The renewal of health insurance agreements for government employees was not ratified during Tuesday’s Committee of the Whole hearing, because Senate President Novelle Francis Jr. said they would like to have further discussion, even though the lawmakers are unable to negotiate rates.
“Once again, the Senate is not in the position to negotiate on behalf of the government, our role is really to ratify. However, we have asked the stakeholders, we have asked the consultants of Cigna … to come together and have a second look at this and have some discussion in regard to this particular measure,” Francis said.
The renewal agreements between the Government of the Virgin Islands and Cigna Health and Life Insurance Company show a $10 million increase from last year’s health and dental agreements, but the government is not subsidizing the entire amount as it did past years’ increases.
Sen. Kurt Vialet said last year there had been an increase in the cost of health insurance but the government subsidized the entire increase. “We had a line item of some $16.7 million to subsidize the plan to make sure the rates stayed the same last fiscal year.”
The total package last fiscal year was near $167 million Vialet said, but this year there is a $10 million increase raising the contract to $177 million.
“We did not want to pass on the entire increase from the year before … plus the $10 million this year … So, they came up with a cost-share scenario whereof the additional $10 million, the government would be responsible for nearly $7 million and the employee would be responsible for $4.19 million,” Vialet said. “So, it does include the government subsidizing the increase over the past two years and now a portion is being passed on to the employees.”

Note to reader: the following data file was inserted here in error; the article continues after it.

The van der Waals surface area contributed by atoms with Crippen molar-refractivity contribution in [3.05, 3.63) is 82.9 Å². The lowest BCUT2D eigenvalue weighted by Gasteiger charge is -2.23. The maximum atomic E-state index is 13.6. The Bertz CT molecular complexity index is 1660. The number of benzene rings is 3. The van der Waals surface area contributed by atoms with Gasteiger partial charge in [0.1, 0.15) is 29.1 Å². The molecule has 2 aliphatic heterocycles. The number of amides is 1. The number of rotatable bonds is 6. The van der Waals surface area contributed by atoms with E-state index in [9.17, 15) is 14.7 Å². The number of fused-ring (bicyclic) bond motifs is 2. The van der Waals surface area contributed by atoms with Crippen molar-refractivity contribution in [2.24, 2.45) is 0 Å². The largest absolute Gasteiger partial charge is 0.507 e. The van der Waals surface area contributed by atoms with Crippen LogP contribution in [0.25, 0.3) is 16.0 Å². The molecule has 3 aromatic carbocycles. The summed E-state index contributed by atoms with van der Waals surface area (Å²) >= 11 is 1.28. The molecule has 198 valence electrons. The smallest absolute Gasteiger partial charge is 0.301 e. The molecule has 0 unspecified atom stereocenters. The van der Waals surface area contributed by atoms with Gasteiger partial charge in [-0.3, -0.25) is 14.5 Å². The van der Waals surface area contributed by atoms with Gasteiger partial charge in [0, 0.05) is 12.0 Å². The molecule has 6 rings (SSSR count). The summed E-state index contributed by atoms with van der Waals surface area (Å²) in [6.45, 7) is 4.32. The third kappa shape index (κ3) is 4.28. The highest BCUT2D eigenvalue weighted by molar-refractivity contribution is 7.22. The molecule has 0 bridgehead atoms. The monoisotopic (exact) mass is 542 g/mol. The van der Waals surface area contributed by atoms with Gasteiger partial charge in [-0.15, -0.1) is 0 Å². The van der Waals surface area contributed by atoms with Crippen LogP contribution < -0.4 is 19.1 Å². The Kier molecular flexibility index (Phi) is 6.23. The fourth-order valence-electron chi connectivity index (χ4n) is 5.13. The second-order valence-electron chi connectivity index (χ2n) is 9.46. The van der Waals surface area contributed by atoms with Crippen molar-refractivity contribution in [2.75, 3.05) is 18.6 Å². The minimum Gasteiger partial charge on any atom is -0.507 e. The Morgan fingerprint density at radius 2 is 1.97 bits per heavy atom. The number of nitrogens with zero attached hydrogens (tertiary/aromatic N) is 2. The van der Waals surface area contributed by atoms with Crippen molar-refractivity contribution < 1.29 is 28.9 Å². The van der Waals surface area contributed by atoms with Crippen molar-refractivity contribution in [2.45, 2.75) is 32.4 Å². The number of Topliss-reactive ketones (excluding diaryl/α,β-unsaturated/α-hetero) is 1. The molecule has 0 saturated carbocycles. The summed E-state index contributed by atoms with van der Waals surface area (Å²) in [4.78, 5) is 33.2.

The rates were endorsed by the GESC/Health Insurance Board of Trustees which is the entity responsible for the negotiations of the insurance agreements.
GESC/Health Insurance Board of Trustees Chairperson Beverly Joseph said the initial medical renewal provided by Cigna resulted in a nearly 20 percent increase – over $29 million. But through a series of negotiations, the board was able to bring the plan increase down.
“Cigna has agreed, and the board has approved an overall medical plan increase of 10 percent or $14.6 million, which is inclusive of all plan participants,” Joseph said.
Not willing to ratify without continued dialogue, Francis asked testifiers to come back to the hearing tomorrow.
Once finished with discussions the Committee of the Whole dissolved and rose into Legislative Session where dozens of bills were advanced to Gov. Albert Bryan Jr. and await his signature to be signed into law. Because there were several pieces of legislation to still be voted on, the Legislative Session called a recess until Wednesday morning.
All senators were present for the day’s hearing.